Lightning supposedly never strikes twice in the same place but, as Sunday's historically low-scoring affair in Atlanta demonstrated, it can in two separate Super Bowl matchups between the same teams.
Seventeen years to the day that Patriots coach Bill Belichick produced one of his best coaching performances to guide New England to a Super Bowl XXXVI victory over the St. Louis Rams, he topped that effort as he and his staff put together an excellent defensive gameplan to limit the now Los Angeles Rams to just three points.
There is little doubt that Belichick's sixth Super Bowl triumph as Patriots head coach will not be fondly remembered by the wider public as New England emerged with a 13-3 win that marked the lowest-scoring game in the showpiece's history.
However, he may well see Super Bowl LIII as his most impressive achievement after the Patriots throttled a Rams offense on a par with the 'Greatest Show on Turf' attack they shut down in 2002.
After racking up 527 points in the regular season, the Rams were forced to punt on each of their first eight drives, a Super Bowl record, and became just the second team in the fixture to fail to score a touchdown.
Those are startling statistics that, when the dust settles, should lead to an inquest as to how an offense that has taken the NFL by storm over the last two seasons under Sean McVay failed so badly.
In providing his immediate reaction, McVay lavished deserved praise on Belichick for mixing up his defense's coverages and alternating the way his defensive line pressured quarterback Jared Goff.
Yet the Rams' inability to adjust and find ways to break down Belichick's defense, and the dreadful performance of Goff, should be of great concern to Los Angeles going forward.
The Patriots shutout the Kansas City Chiefs in the first half of the AFC Championship Game. However, the Chiefs – led by newly crowned league MVP Patrick Mahomes – adapted and exploded for 31 points in the second half.
What was the difference between the Chiefs' highly admirable losing effort and the performance of the Rams? McVay placed the blame on himself post-game but the reality is Mahomes and Goff are two quarterbacks operating on different plains when it comes to dealing with pressure. Mahomes seems to treat facing pass rush as an opportunity to escape the pocket and add to his highlight reel of seemingly impossible throws made on the run, while Sunday's showpiece saw Goff produce a deer-in-the-headlights display, either holding on to the ball too long or spraying into traffic with ill-advised abandon.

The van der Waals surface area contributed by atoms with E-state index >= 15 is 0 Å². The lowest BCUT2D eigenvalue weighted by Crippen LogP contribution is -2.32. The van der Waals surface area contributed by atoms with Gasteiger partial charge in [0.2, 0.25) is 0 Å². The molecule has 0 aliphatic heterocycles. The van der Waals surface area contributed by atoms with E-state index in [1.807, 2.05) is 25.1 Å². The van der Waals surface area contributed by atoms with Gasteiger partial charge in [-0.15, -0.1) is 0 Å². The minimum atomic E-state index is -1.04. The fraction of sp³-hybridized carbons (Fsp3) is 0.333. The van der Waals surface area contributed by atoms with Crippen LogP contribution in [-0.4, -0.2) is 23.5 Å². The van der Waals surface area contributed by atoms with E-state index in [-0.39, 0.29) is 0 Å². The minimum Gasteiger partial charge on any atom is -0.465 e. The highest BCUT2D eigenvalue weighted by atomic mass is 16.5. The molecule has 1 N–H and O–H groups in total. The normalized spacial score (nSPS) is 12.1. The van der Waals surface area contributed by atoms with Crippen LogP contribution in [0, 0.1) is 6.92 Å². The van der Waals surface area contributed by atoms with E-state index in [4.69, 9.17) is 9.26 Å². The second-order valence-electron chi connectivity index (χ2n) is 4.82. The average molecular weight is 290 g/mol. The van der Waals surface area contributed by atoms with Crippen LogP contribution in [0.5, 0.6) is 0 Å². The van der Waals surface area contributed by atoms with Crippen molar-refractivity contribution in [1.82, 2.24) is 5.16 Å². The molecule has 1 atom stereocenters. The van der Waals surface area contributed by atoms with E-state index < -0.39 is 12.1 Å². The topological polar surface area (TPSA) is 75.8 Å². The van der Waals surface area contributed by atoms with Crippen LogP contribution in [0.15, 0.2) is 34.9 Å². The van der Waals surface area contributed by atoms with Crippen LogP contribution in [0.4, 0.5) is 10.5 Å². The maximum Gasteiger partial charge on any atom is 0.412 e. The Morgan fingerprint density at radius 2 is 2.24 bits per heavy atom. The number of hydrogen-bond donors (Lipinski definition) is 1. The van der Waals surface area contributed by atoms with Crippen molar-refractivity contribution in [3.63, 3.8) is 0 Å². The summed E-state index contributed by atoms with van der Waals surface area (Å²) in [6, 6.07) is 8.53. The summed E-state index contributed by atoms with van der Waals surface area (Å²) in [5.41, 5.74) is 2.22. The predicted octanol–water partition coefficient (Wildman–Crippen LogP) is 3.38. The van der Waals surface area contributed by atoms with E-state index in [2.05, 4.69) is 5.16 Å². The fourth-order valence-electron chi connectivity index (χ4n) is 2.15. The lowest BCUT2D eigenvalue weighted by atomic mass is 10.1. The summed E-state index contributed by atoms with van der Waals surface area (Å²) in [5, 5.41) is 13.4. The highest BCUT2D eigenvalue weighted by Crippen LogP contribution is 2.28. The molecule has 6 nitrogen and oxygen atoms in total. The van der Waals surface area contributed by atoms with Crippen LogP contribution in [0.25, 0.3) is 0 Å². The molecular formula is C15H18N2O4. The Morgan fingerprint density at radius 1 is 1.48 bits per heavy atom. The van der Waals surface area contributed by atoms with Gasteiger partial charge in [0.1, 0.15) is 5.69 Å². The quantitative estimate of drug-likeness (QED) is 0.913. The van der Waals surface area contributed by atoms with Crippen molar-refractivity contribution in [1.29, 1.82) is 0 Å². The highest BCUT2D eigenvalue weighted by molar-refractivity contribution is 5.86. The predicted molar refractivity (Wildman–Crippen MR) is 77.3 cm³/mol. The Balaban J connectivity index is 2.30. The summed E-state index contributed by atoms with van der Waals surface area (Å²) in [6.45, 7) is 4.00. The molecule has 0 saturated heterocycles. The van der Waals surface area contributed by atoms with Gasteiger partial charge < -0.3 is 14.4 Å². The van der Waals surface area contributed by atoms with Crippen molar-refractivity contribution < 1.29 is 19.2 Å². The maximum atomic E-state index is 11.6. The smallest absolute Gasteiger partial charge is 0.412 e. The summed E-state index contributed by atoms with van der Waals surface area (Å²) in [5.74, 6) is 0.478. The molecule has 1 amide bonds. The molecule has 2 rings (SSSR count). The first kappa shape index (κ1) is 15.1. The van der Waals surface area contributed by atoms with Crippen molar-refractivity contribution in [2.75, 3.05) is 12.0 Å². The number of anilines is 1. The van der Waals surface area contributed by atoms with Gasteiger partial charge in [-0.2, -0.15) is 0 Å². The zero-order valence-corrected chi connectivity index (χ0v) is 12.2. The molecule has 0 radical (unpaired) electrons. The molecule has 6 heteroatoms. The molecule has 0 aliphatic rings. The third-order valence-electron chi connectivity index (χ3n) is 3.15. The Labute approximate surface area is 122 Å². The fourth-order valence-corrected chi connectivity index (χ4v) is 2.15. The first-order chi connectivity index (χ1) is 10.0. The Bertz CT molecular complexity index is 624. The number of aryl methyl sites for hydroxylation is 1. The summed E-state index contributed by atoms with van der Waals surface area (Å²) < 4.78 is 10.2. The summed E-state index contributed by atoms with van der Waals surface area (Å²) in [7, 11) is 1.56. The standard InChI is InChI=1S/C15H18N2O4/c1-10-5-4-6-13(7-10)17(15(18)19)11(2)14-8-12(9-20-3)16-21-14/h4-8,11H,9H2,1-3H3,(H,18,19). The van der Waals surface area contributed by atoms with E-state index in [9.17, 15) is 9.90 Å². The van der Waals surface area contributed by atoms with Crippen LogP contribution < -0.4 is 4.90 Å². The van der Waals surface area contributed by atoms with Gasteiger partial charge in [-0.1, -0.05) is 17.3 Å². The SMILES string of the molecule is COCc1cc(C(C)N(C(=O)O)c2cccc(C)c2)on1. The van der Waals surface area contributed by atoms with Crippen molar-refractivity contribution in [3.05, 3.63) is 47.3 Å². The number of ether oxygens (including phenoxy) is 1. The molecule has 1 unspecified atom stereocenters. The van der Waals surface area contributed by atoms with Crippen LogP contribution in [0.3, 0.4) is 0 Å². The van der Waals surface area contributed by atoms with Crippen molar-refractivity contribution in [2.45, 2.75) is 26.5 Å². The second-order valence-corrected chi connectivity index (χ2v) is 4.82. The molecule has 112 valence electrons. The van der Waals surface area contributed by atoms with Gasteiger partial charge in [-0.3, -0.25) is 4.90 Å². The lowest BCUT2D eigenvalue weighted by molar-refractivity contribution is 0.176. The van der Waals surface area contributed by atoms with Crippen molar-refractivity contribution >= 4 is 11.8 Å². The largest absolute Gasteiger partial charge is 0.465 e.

The dreadful pick he tossed up to Stephon Gilmore on the Rams' penultimate drive effectively killed off their hopes of reversing a 10-3 deficit and encapsulated a miserable performance from Goff, whose showing was a curious one after he thrived with pressure in his face in the deciding moments of Los Angeles' NFC Championship Game win at the New Orleans Saints.
The environment of Goff's first Super Bowl can definitely be considered a mitigating factor in the disparity between his game in New Orleans and his performance in Atlanta, and McVay expects him to take plenty from this failure.
"I think the thing that he is going to continue to learn from is the experience he has gained and what a good job he has done negotiating some of the things that we want to do better," McVay told a news conference. "Also, demonstrating that mental toughness and what an elite competitor he is – you continue to love what he is about, and I think this game will serve as a great opportunity for us to all learn from."
Future opponents will have the opportunity to learn plenty from this Rams let-down as well, though, and will hope Belichick has provided a blueprint for how to slow down an offense led by a quarterback who can at best be described as inconsistent at handling pressure and one plenty of pass rushers will relish facing.
For so much of the 2018 season the Rams were labelled the future of the NFL. Now their present becomes about finding answers to a defensive gameplan sure to be mimicked and getting further growth from a young quarterback whose biggest flaw saw them fall flat on the grandest of stages.